News Articles

  • Behind the scenes of Frozen 2: How Saami representatives cooperated with Disney

    Disney’s animated film Frozen was inspired by Saami culture, and for its sequel, Frozen 2, Walt Disney Animation Studios received consultation from a Saami working group (“Verddet”) on elements within the film that are inspired by the Indigenous people’s homelands. As a result, the film has also been dubbed into North Saami. We spoke to Christina Henriksen from the Saami Council
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  • The Arctic Council at Arctic Frontiers

    The Arctic Frontiers is an annual conference held in Tromsø, Norway, at the end of January. This year’s conference will focus on the theme “Power of knowledge” and takes place from 26-30 January 2020. The conference started out in 2006 assembling a global scientific summit on economic, societal and environmentally sustainable growth in the Arctic region. Arctic Frontiers has a pan-arctic perspective
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  • Arctic Frontiers Side Event on Blue Bioeconomy

    A source for Arctic optimism: The Blue Bioeconomy

    Date and Time: Tuesday, 28 January 2020, 16:15-17:45
     
    The blue bioeconomy has the potential to be a major contributor to achieving sustainable development in the Arctic and beyond. The term “blue
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  • THE GRIZZLIES - movie screening and panel discussion on mental health in the Arctic

    The Arctic Council, its Sustainable Development Working Group and Global Affairs Canada are pleased to invite you to a screening of the movie THE GRIZZLIES, which was shown as part of this year’s Tromsø International Film Festival. The drama is based on a true story and depicts a youth lacrosse team that was set up to engage and motivate young people in the community of Kugluktuk, Nunavut – a
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  • Media tour during Arctic Frontiers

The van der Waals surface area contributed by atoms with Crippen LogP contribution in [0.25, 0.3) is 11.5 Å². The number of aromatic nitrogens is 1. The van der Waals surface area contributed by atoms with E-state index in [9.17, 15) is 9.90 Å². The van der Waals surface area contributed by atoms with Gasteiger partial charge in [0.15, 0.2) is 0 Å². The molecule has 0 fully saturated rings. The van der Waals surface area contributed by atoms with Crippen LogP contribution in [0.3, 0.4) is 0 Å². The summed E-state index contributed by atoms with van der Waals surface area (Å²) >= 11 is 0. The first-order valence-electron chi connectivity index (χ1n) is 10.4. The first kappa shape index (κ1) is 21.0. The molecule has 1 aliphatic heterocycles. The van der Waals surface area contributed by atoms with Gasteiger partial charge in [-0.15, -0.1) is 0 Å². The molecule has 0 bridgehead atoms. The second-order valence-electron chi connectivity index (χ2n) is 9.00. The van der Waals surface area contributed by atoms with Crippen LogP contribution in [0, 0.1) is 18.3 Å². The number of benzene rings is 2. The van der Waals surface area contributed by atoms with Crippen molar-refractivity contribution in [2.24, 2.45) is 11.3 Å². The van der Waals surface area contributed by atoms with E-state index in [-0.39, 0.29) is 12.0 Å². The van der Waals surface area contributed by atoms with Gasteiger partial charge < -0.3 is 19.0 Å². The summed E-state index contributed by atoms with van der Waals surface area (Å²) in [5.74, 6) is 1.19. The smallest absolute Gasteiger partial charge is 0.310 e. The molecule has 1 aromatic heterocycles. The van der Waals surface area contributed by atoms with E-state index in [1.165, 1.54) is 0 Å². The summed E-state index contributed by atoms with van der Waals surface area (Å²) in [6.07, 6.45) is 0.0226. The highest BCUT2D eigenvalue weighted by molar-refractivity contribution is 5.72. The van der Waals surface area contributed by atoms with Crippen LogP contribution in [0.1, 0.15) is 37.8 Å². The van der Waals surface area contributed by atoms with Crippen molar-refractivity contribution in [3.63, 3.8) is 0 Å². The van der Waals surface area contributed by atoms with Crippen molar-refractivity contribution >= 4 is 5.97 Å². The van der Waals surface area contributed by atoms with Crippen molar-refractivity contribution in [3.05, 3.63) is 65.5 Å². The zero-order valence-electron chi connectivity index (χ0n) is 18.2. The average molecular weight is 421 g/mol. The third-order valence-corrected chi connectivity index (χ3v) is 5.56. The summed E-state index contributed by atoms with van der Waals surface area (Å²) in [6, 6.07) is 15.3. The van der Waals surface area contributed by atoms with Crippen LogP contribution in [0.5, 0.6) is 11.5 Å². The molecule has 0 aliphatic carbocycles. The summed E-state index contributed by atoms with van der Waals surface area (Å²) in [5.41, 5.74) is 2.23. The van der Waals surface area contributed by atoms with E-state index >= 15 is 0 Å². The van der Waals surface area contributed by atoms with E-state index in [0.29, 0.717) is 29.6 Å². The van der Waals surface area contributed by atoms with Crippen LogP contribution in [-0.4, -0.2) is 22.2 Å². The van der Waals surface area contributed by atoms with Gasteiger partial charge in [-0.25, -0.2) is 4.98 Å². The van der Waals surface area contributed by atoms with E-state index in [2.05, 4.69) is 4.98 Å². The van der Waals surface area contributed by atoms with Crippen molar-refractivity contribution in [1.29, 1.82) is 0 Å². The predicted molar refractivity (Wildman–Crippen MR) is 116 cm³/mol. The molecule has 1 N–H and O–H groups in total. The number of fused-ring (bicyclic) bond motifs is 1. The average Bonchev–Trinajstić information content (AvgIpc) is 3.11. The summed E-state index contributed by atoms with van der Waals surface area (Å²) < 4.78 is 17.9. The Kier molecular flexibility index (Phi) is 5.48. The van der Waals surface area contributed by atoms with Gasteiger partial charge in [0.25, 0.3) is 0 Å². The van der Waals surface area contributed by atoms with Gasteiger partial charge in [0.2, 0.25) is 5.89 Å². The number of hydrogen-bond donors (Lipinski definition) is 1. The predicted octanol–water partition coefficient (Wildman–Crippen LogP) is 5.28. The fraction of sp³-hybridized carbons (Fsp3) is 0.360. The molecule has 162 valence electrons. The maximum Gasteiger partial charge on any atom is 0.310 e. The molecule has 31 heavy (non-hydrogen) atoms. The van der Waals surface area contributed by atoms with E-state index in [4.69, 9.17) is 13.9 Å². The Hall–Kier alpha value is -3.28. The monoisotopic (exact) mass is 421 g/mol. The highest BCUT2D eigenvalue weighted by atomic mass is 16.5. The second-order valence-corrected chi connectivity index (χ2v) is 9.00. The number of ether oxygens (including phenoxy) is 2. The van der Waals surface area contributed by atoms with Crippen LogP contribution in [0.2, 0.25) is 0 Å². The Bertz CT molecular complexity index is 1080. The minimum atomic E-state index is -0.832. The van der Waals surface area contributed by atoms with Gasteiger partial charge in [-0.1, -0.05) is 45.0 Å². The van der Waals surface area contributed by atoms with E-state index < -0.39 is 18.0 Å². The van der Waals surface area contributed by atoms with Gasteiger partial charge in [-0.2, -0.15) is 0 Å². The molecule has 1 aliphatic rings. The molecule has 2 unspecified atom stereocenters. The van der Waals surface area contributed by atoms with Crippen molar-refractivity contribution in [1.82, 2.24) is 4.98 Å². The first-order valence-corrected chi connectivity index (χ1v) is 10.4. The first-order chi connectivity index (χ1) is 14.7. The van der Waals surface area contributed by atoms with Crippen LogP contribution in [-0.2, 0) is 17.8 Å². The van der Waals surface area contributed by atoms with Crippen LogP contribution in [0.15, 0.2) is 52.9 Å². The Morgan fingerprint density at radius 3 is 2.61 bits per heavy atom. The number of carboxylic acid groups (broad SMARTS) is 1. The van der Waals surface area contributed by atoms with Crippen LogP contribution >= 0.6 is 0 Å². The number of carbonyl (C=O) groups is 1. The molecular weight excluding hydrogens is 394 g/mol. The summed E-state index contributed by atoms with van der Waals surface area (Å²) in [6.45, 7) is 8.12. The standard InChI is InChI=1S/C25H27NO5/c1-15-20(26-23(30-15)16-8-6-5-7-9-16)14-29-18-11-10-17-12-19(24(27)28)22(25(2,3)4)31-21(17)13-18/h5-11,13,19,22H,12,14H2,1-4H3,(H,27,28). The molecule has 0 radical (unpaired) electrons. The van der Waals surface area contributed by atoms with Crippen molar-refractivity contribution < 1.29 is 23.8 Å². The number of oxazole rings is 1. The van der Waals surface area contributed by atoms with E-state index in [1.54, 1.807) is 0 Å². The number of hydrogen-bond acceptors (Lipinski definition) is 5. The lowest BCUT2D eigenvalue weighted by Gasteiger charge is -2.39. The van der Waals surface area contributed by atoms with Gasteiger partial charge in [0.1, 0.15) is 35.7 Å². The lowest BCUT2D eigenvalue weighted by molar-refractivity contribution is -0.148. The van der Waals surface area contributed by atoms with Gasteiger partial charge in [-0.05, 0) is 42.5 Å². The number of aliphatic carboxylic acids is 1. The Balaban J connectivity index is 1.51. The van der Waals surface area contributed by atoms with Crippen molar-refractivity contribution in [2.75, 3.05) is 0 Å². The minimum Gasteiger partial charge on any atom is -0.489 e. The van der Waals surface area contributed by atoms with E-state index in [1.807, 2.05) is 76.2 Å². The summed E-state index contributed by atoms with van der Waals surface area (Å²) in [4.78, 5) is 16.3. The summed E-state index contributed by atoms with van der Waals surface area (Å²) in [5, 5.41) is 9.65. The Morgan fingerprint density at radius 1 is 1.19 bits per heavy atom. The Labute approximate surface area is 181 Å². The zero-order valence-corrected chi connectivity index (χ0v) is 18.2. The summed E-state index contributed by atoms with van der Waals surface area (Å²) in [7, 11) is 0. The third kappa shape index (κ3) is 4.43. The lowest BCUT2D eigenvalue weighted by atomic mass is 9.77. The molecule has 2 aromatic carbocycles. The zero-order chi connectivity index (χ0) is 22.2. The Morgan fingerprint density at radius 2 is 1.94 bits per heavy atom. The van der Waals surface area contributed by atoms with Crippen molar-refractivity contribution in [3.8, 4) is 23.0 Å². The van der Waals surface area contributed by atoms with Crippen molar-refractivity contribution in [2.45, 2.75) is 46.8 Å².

Journalists attending the Arctic Frontiers Conference 2020 in Tromsø, Norway, are invited to an exclusive tour of the FRAM - High North Research Centre for Climate and the Environment, and a selection of the institutions located within the Fram Centre building – including the Arctic Council Secretariat, the Arctic Contaminants Action Program, and the Arctic Monitoring and Assessment Programme. The
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  • Arctic Council COP25 side event on ocean acidification was a call for action

    The Arctic is experiencing some of the fastest rates of ocean acidification with potentially severe implications for the ecosystem and communities dependent on these. To raise awareness on acidifying waters and to bring state-of-the-art knowledge on the issue to a global arena, the Arctic Council organized a side event “All aboard! Tackling polar ocean acidification” at the COP25 in Madrid.

    The side event was led by the Icelandic

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  • We’re All Aboard!

    Editorial by Stefán Skjaldarson, Ambassador and Moderator at the Arctic Council’s COP25 side-event.

    It was very inspiring to see the high level of interest for the Arctic Council and its work at the COP25 in Madrid. The turnout at the Council’s side event All Aboard! Tackling Polar Ocean Acidification, held in the conference’s Cryosphere Pavilion, was quite impressive and discussions I had with some of the attendees after

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  • Stepping up youth engagement in the Arctic Council

    Arctic youth is not just the future but also the present. A slogan that Indigenous youth leaders coined when they got together for the first Arctic Leaders’ Youth Summit in Rovaniemi, Finland, in November 2019. They called for a more active involvement in the issues that affect them – now and in future – and in doing so they joined a global movement of young people that are speaking up for their rights as they see their future imperiled by

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  • Arctic Council to host side event at COP25

    Arctic States, Permanent Participants, and Working Groups take the topic of ocean acidification, and the Council’s knowledge base on the issue to Madrid

  • Arctic Council actors join forces in Hveragerði

    At the meeting just concluded in Hveragerði, Iceland, delegates of the Senior Arctic Officials’ plenary meeting discussed enhanced cooperation on issues related to people and communities of the Arctic

  • Together towards a sustainable Arctic in Hveragerði